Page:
Google is set to begin placing tighter review controls on videos published on YouTube channels included in the Google Preferred bundling of content for major brand advertisers. That’s according to Bloomberg Technology, citing anonymous sources familiar with the plans.
The latest triggers to alarm marketers about YouTube have been the controversial content posted by YouTube stars (such as Logan Paul, whose channel is no longer part of Google Preferred after he posted a video showing the body of a suicide victim) and highly objectionable videos featuring or aimed at children. This comes after a year of heightened brand safety concerns about advertising on the video platform after brand ads were found running on extremist and racist content.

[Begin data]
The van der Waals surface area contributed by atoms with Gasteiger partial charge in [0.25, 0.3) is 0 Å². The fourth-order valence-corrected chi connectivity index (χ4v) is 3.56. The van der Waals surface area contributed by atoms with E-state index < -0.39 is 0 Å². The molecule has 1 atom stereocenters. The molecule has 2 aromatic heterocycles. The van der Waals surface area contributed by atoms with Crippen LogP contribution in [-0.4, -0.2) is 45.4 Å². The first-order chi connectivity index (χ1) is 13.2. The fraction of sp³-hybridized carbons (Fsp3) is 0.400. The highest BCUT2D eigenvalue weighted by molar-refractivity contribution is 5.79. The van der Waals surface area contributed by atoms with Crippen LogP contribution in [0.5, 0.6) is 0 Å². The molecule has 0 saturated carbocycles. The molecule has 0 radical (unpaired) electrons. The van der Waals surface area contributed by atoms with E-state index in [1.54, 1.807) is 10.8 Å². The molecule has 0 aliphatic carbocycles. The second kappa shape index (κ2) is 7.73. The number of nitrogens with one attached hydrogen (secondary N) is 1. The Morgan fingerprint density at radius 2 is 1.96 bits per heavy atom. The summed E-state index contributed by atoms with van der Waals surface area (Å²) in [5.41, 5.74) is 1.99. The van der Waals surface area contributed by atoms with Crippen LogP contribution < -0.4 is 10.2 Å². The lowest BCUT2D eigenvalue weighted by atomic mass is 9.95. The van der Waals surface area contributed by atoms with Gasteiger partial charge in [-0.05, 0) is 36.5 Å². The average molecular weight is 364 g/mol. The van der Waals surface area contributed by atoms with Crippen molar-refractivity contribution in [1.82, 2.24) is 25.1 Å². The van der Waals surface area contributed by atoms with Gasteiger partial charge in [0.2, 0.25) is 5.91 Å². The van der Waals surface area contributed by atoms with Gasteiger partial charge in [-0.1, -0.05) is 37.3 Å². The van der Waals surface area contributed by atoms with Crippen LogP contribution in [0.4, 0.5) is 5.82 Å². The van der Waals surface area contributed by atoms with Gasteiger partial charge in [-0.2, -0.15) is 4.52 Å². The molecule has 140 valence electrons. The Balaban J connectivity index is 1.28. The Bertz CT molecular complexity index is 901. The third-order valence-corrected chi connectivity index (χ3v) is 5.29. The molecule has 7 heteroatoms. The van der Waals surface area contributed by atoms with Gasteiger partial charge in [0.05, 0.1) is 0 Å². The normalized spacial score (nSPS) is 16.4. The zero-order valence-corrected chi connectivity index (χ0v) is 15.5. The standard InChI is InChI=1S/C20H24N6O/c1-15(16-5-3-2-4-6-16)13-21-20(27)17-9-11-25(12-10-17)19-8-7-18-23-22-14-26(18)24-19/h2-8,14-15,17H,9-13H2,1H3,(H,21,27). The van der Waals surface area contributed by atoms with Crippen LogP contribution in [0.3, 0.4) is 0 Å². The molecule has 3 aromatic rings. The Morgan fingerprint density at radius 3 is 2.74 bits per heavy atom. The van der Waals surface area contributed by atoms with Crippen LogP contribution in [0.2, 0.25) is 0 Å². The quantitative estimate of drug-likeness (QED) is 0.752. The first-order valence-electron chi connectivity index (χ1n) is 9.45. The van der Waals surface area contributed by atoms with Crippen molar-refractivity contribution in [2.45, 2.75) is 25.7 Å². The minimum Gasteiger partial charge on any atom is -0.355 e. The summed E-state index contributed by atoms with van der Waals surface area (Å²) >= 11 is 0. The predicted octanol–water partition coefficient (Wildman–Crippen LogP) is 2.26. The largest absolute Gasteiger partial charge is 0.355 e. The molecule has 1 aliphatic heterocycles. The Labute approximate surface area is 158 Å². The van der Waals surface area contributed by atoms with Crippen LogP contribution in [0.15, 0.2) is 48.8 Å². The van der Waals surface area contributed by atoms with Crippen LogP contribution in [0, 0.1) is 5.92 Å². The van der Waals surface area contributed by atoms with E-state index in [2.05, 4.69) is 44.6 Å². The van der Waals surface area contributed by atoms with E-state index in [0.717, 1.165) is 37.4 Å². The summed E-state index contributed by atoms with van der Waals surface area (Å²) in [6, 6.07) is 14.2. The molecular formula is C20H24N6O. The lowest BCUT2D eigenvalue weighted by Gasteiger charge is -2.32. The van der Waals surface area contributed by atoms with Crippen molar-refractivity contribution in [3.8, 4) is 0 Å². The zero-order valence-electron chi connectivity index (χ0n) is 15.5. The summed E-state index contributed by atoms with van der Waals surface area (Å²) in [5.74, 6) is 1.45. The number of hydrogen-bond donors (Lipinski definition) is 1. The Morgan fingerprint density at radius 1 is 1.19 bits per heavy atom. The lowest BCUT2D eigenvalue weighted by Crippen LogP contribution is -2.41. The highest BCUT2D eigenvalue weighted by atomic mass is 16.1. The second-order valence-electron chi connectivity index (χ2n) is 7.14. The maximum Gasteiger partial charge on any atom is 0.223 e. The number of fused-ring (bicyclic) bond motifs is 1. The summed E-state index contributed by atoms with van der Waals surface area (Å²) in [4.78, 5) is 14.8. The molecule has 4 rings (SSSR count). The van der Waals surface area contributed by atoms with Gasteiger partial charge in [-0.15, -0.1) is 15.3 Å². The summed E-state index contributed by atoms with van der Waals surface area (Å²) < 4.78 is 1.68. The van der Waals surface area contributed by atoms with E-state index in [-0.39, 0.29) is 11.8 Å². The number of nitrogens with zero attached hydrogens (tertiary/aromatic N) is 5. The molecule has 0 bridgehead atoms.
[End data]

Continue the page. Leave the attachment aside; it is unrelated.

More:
According to the Bloomberg report, Google Preferred videos will be checked by human reviewers in addition to algorithmic review. In December, YouTube CEO Susan Wojcicki said Google would be increasing the number of people reviewing content to as many as 10,000 across the organization in 2018. Part of the manual review effort is to help “train our machine-learning technology to identify similar videos in the future.”
Channels in the Preferred program are those most popular among the coveted demographic of US 18- to 34-year-olds. YouTube bills the collection as brand-safe content.
In addressing the need to step up efforts to protect advertisers and creators from inappropriate content, Wojcicki said changes were needed. “We believe this requires a new approach to advertising on YouTube, carefully considering which channels and videos are eligible for advertising. We are planning to apply stricter criteria, conduct more manual curation, while also significantly ramping up our team of ad reviewers to ensure ads are only running where they should,” said Wojcicki.